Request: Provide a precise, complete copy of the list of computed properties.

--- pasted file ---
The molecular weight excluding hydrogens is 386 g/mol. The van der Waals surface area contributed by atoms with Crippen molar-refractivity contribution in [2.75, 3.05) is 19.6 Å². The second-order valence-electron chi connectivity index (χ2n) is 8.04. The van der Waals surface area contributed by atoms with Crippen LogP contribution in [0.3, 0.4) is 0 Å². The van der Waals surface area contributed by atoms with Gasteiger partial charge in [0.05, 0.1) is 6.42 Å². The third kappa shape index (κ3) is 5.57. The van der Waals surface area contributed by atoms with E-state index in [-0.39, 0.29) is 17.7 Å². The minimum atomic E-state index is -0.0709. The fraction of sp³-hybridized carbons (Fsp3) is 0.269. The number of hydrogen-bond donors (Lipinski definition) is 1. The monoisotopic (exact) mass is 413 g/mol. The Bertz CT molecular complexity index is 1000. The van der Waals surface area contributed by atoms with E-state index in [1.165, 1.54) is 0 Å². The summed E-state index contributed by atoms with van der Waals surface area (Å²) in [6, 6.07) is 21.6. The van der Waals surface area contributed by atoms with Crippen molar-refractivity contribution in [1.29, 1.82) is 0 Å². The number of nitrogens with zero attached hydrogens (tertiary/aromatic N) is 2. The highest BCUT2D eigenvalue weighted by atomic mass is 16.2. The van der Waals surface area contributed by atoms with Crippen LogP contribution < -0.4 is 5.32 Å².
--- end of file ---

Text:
The molecular weight excluding hydrogens is 386 g/mol. The van der Waals surface area contributed by atoms with Crippen molar-refractivity contribution in [2.75, 3.05) is 19.6 Å². The second-order valence-electron chi connectivity index (χ2n) is 8.04. The van der Waals surface area contributed by atoms with Crippen LogP contribution in [0.3, 0.4) is 0 Å². The van der Waals surface area contributed by atoms with Gasteiger partial charge in [0.05, 0.1) is 6.42 Å². The third kappa shape index (κ3) is 5.57. The van der Waals surface area contributed by atoms with E-state index in [-0.39, 0.29) is 17.7 Å². The minimum atomic E-state index is -0.0709. The fraction of sp³-hybridized carbons (Fsp3) is 0.269. The number of hydrogen-bond donors (Lipinski definition) is 1. The monoisotopic (exact) mass is 413 g/mol. The Bertz CT molecular complexity index is 1000. The van der Waals surface area contributed by atoms with E-state index in [1.165, 1.54) is 0 Å². The summed E-state index contributed by atoms with van der Waals surface area (Å²) in [6, 6.07) is 21.6. The van der Waals surface area contributed by atoms with Crippen molar-refractivity contribution in [1.29, 1.82) is 0 Å². The number of nitrogens with zero attached hydrogens (tertiary/aromatic N) is 2. The highest BCUT2D eigenvalue weighted by atomic mass is 16.2. The van der Waals surface area contributed by atoms with Crippen LogP contribution < -0.4 is 5.32 Å².